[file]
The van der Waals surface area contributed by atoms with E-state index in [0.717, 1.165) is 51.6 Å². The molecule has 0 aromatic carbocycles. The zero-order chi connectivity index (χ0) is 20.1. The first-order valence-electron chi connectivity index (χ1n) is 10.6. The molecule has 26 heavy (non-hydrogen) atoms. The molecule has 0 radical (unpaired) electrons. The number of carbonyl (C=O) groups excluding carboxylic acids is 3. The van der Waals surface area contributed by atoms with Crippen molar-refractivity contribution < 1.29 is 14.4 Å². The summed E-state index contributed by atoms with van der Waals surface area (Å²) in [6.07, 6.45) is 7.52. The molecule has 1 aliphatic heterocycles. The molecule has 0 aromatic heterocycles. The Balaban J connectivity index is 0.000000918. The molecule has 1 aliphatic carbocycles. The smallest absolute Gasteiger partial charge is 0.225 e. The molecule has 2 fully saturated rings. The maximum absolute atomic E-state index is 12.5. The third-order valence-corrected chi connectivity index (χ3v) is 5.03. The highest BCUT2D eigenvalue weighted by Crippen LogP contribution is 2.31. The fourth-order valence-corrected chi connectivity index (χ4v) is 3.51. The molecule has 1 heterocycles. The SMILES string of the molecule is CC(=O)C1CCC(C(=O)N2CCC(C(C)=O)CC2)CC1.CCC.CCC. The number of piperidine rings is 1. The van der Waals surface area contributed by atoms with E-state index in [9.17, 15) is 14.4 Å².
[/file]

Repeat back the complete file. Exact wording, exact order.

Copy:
The van der Waals surface area contributed by atoms with E-state index in [0.717, 1.165) is 51.6 Å². The molecule has 0 aromatic carbocycles. The zero-order chi connectivity index (χ0) is 20.1. The first-order valence-electron chi connectivity index (χ1n) is 10.6. The molecule has 26 heavy (non-hydrogen) atoms. The molecule has 0 radical (unpaired) electrons. The number of carbonyl (C=O) groups excluding carboxylic acids is 3. The van der Waals surface area contributed by atoms with Crippen molar-refractivity contribution < 1.29 is 14.4 Å². The summed E-state index contributed by atoms with van der Waals surface area (Å²) in [6.07, 6.45) is 7.52. The molecule has 1 aliphatic heterocycles. The molecule has 0 aromatic heterocycles. The Balaban J connectivity index is 0.000000918. The molecule has 1 aliphatic carbocycles. The smallest absolute Gasteiger partial charge is 0.225 e. The molecule has 2 fully saturated rings. The maximum absolute atomic E-state index is 12.5. The third-order valence-corrected chi connectivity index (χ3v) is 5.03. The highest BCUT2D eigenvalue weighted by Crippen LogP contribution is 2.31. The fourth-order valence-corrected chi connectivity index (χ4v) is 3.51. The molecule has 1 heterocycles. The SMILES string of the molecule is CC(=O)C1CCC(C(=O)N2CCC(C(C)=O)CC2)CC1.CCC.CCC. The number of piperidine rings is 1. The van der Waals surface area contributed by atoms with E-state index in [9.17, 15) is 14.4 Å².